Thursday, 6 October 2011

Competition Commission Report Findings

The Competition Commission has today published detailed and wide-ranging proposals to open up bus markets across the country to greater competition. Well that's what they say, having spent much time deliberating information demanded from UK operators.
Jeremy Peat, Chairman of the Competition Commission Local Bus Market Investigation Group, said:
These measures aim to get to the heart of the problems we have identified and open up local bus markets to entry and expansion—so reducing the number of areas where the main operator faces little or no competition. Together these measures are designed to address the specific factors which prevent competition developing and being sustained at a local level and lead to passengers losing out.
This is a comprehensive set of practical and sensible measures which will help encourage more competition and benefit passengers.

The CC’s proposed remedies include:
• Increasing the number and effectiveness of multi-operator ticketing schemes, by giving LTAs additional powers to introduce and reform schemes on terms that make them effective and attractive to passengers. Recommending changes to the Ticketing Block Exemption to assist this process.
• Restrictions on bus operators making changes to service frequency—to discourage ‘over-bussing’ and other short-term actions to destabilize competitors. Recommending that Traffic Commissioners introduce and enforce a Code of Conduct to prevent un-acceptable behaviour. Limited protection for municipal operators during a sales process.
• Ensuring that new entrants and competing operators can get access to bus stations managed by other local operators on fair, reasonable and non-discriminatory terms.
• Recommending that the DfT update its best practice guidance for LTAs on tendering for supported services and that the Scottish and Welsh Governments develop suitably tailored guidance to maximize the value for money obtained through the tendering process. LTAs to be given power to obtain information about services being deregistered to help them specify any further tenders.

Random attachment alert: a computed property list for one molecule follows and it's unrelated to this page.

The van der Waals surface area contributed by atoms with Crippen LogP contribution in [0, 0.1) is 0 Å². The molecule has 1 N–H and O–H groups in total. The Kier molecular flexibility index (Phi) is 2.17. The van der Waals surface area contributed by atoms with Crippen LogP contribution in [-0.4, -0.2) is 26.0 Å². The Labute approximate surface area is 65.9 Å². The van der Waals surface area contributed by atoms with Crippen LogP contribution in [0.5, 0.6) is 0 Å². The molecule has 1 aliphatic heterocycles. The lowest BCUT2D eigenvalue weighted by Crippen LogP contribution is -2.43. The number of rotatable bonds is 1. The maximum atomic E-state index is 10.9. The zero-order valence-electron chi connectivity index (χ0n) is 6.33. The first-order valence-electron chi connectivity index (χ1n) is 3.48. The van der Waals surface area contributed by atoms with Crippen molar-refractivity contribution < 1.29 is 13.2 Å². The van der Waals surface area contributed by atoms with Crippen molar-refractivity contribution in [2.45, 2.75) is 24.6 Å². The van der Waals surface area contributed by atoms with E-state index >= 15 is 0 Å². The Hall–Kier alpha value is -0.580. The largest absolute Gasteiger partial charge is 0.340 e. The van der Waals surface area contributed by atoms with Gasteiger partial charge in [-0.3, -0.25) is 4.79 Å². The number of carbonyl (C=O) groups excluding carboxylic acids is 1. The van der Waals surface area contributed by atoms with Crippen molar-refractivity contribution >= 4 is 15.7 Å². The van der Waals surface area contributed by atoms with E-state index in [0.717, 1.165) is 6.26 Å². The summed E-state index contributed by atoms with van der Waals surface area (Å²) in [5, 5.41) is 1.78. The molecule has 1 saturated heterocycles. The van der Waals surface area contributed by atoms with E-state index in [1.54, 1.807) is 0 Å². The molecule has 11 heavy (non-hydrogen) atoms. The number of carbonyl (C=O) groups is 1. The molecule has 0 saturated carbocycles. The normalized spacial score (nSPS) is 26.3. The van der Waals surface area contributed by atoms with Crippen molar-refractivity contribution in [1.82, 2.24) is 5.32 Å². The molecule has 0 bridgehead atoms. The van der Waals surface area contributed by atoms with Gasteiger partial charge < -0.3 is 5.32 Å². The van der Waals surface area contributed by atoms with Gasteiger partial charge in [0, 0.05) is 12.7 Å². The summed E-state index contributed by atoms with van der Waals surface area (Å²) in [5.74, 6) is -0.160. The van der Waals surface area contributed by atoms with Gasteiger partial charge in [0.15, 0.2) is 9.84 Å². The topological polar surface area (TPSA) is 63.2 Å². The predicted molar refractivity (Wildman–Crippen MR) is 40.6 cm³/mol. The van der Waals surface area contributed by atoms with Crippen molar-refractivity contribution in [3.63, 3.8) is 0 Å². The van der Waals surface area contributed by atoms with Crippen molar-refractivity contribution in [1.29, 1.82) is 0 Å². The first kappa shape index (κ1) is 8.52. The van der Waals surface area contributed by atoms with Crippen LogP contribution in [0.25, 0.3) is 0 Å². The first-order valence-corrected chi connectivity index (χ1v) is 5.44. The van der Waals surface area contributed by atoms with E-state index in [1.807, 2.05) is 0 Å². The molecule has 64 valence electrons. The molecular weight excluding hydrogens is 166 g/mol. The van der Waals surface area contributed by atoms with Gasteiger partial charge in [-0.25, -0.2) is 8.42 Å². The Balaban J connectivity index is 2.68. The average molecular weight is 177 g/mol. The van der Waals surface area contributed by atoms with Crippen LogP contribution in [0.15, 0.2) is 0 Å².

• Recommending that the OFT applies a high priority to identifying bus mergers between competing operators, takes a cautious approach in exercising its discretion not to refer small mergers and updates its competition guidance for the industry.
• Recommending that LTAs consider introducing partnerships with operators as a means of improving passenger information and growing bus patronage, thereby facilitating increased competition via new entry within their local areas. The OFT and LTAs to set up a forum to ensure that any risks in partnerships for competition are minimized.
• Recommending that the DfT, as part of its review of the Bus Service Operators Grant (BSOG) in England, looks at ways to incentivize operators to participate in the above measures. This recommendation may also be of interest to the Scottish and Welsh Governments should they decide to undertake a similar review in the future.
http://www.competition-commission.org.uk/press_rel/2011/october/pdf/111004_bus_mkt_pdr_press_release.pdf


My initial comment would be that "Increasing the number and effectiveness of multi-operator ticketing schemes" is an area that could maybe do with some improvement, but as we have recently seen in Sheffield and Oxford, operators can already work together without falling foul of competition laws. The massive cost of this investigation cannot be justified by the list of half hearted measures proposed and it appears once again that the Competition Commission are trying to ignore the fact that the bus market is largely working in everyone's best interests. It seems a re-run of what happened when UK supermarkets were investigated where nothing needed to be changed there either.

David Gambles

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